Scientists have finally managed to discover how the octopus manages to coordinate all its eight arms and move without tangling them. The researchers discovered the answer to this mystery by performing a kinematic analysis of the arm coordination. The study was published in the journal Current Biology.
The research was conducted by scientists from the Hebrew University of Jerusalem and it is the first detailed analysis of how octopuses move. Dr. Guy Levy together with Professor Binyamin Hochner filmed the octopuses as they moved from underneath and examined their movements frame by frame. It seems that the movement is done by shortening and lengthening. So, each arm pushes the body in a certain direction.
Lacking a rigid skeleton, octopuses have a unique locomotion system which is different from those met in other animals. Hochner explained that this is a cause of their soft molluscan body which provided the octopus with a strange morphology and so enables them to move efficiently even without a rigid skeleton.
According to Dr. Levy the octopus has found a simple solution to a problem which seemed complicated. When moving all the octopus needs to do is decide which arm it wants to use for pushing, not in which direction the arm will push. Since the octopus has 8 legs they just have to push whichever leg they wish and they will move in any direction irrespective of what way their body is facing. As long as the limb movement is concerned, there is no specific rhythm or pattern.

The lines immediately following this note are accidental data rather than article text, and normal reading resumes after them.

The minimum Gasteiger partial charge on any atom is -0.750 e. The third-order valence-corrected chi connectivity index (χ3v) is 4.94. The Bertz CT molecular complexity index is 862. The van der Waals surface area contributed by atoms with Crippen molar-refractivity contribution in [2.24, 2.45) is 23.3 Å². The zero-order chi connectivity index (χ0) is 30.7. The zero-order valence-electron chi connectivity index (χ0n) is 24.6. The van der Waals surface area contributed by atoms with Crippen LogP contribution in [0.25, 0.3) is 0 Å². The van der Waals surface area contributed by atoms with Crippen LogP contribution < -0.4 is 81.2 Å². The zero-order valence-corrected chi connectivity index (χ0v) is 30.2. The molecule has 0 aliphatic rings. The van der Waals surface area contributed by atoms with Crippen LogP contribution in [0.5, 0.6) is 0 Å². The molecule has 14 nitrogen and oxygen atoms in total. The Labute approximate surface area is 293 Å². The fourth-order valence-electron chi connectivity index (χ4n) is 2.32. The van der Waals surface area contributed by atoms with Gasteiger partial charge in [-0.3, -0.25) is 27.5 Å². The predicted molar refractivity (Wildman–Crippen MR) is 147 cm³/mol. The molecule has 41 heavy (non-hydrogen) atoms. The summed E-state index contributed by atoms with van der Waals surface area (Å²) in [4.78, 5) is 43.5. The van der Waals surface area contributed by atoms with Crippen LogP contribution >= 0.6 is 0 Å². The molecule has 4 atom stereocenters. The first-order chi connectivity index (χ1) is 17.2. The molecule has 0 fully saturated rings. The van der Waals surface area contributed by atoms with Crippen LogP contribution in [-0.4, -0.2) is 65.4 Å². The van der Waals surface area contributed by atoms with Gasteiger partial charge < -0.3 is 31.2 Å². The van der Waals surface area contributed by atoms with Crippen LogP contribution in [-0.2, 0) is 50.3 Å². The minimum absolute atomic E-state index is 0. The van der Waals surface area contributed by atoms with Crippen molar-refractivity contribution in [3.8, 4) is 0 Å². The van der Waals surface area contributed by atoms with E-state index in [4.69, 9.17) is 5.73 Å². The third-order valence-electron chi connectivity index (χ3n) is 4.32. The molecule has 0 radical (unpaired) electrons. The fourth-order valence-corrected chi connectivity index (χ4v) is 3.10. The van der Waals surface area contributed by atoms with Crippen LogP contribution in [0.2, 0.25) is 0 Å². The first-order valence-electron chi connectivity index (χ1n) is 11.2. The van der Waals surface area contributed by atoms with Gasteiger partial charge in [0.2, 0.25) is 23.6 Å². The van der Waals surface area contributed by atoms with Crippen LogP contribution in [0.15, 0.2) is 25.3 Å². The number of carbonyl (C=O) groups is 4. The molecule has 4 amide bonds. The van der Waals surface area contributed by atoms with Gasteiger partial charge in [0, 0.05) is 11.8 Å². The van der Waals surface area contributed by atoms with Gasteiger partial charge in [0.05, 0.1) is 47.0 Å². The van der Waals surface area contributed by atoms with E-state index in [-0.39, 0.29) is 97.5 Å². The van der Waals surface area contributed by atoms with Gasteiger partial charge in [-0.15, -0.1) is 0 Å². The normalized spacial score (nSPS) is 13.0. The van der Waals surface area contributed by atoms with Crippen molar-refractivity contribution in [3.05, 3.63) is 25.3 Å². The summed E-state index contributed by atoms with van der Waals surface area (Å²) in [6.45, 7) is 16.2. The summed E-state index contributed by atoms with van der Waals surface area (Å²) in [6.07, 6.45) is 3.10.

So the movement is directed by the radial symmetry of the mollusc’s arm around the body and the mere mechanism by which the arms function to create the crawling push. The scientists explained:
“These two together enable a mechanism whereby the central controller chooses in a moment-to-moment fashion which arms to recruit for pushing the body in an instantaneous fashion.”
This discovery could be of great importance to engineers who are interested in developing biologically inspired robots. Dr. Levy explained that building soft robots could be of great use in medicine and in rescue operations. A robot with a soft body like the one of an octopus would not be hindered by fixed joints. Such a robot could be used for reaching narrow places or for helping getting trapped people out from a collapsed building.